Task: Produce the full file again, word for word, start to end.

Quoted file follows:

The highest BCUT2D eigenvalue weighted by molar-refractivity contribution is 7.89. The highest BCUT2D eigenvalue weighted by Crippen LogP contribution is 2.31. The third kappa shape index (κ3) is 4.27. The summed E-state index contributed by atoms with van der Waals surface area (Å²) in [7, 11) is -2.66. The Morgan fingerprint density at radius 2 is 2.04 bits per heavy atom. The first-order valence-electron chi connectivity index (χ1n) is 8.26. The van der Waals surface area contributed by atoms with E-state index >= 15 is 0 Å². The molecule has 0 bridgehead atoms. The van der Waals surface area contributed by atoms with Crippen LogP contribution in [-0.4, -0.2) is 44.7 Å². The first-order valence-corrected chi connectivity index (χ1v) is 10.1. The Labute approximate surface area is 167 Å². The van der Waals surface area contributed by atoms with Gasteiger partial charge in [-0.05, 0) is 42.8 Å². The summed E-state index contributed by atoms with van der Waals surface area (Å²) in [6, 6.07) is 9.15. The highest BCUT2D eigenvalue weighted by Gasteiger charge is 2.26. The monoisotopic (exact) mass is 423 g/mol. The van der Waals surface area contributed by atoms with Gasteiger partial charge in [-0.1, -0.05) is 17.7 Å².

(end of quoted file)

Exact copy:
The highest BCUT2D eigenvalue weighted by molar-refractivity contribution is 7.89. The highest BCUT2D eigenvalue weighted by Crippen LogP contribution is 2.31. The third kappa shape index (κ3) is 4.27. The summed E-state index contributed by atoms with van der Waals surface area (Å²) in [7, 11) is -2.66. The Morgan fingerprint density at radius 2 is 2.04 bits per heavy atom. The first-order valence-electron chi connectivity index (χ1n) is 8.26. The van der Waals surface area contributed by atoms with E-state index >= 15 is 0 Å². The molecule has 0 bridgehead atoms. The van der Waals surface area contributed by atoms with Crippen LogP contribution in [-0.4, -0.2) is 44.7 Å². The first-order valence-corrected chi connectivity index (χ1v) is 10.1. The Labute approximate surface area is 167 Å². The van der Waals surface area contributed by atoms with Gasteiger partial charge in [-0.05, 0) is 42.8 Å². The summed E-state index contributed by atoms with van der Waals surface area (Å²) in [6, 6.07) is 9.15. The highest BCUT2D eigenvalue weighted by Gasteiger charge is 2.26. The monoisotopic (exact) mass is 423 g/mol. The van der Waals surface area contributed by atoms with Gasteiger partial charge in [-0.1, -0.05) is 17.7 Å².